The president and his top advisors decided to raise money early for his re-election campaign. To accomplish their goal, the president and his top advisors took control of the DNC and designed a plan to engage in a historically aggressive fund-raising effort, utilizing the DNC as a vehicle for getting around federal election laws. The DNC ran television advertisements, created under the direct supervision of the president, which were specifically designed to promote the president’s re-election.

In the afterword to the paperback edition of The Choice, Robert Woodward had the grace to admit he “vastly underestimated the significance of money” in the campaign. He noted too that the ads themselves “were deceptive enough to be appalling.”

Newweek’s Evan Thomas also admitted that “one of the great underreported stories” of the campaign was how the Democrats, not the Republicans, engaged in “the really effective negative campaigning.”
Neither Thomas nor Woodward explains why, during the campaign itself, no one in the major media chose to tell the true story.

An unprecedented series of untruthful, arguably illegal ads, which reached about 125 million Americans three times a week, should have been obvious to the media and scandalous from the outset. The scandal would have exploded if the media had asked where the money was coming from to pay for the ads and what the White House was using as collateral.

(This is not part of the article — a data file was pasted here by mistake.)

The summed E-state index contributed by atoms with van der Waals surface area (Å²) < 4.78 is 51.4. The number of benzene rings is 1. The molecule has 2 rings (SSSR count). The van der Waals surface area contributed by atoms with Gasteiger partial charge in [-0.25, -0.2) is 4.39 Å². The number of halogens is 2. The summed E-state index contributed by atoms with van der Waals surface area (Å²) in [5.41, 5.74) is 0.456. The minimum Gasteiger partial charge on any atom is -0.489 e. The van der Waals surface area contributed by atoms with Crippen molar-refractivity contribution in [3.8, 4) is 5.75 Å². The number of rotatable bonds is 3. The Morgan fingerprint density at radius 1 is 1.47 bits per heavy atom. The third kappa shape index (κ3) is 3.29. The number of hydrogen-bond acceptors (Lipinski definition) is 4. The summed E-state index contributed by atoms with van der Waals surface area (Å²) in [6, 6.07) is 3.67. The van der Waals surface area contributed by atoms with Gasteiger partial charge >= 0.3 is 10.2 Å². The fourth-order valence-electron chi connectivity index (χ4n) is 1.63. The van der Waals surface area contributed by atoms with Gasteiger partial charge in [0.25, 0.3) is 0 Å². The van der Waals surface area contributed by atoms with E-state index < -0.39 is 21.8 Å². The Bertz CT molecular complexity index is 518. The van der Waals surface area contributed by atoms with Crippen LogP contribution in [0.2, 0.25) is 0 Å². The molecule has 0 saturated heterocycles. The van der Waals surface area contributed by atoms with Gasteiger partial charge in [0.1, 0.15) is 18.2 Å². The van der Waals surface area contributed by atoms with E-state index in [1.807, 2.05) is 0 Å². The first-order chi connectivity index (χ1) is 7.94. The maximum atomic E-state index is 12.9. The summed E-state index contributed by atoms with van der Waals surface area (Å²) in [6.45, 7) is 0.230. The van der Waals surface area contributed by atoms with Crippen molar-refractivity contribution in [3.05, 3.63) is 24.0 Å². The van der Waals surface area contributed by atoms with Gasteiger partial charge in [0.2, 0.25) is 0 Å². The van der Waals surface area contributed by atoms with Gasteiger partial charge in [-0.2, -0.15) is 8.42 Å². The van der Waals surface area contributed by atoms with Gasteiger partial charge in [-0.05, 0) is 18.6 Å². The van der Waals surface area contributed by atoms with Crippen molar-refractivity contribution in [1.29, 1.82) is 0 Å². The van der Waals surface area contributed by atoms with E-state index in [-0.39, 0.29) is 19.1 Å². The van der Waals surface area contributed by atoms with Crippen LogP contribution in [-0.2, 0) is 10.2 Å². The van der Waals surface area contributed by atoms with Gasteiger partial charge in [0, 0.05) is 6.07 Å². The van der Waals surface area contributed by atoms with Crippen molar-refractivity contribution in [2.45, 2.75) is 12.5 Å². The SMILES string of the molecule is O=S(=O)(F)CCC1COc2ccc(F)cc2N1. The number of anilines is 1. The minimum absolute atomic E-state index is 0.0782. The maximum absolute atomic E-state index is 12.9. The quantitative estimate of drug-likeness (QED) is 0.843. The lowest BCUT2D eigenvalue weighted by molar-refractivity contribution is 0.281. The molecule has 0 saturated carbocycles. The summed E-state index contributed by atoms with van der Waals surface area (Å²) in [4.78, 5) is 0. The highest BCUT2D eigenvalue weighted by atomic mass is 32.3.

To get some sense of the media’s self-deception, one need only contrast the Thompson version of the campaign with the one captured by the staff of Newsweek. As Time’s Joe Klein told the story in the foreword of Thomas’s book, “Bill Clinton, by shrewdness, luck and love of the game, came back from a near-death experience to win a second term.”

And they want to impeach President Trump for what? Calling Jeff Sessions “mentally retarded”?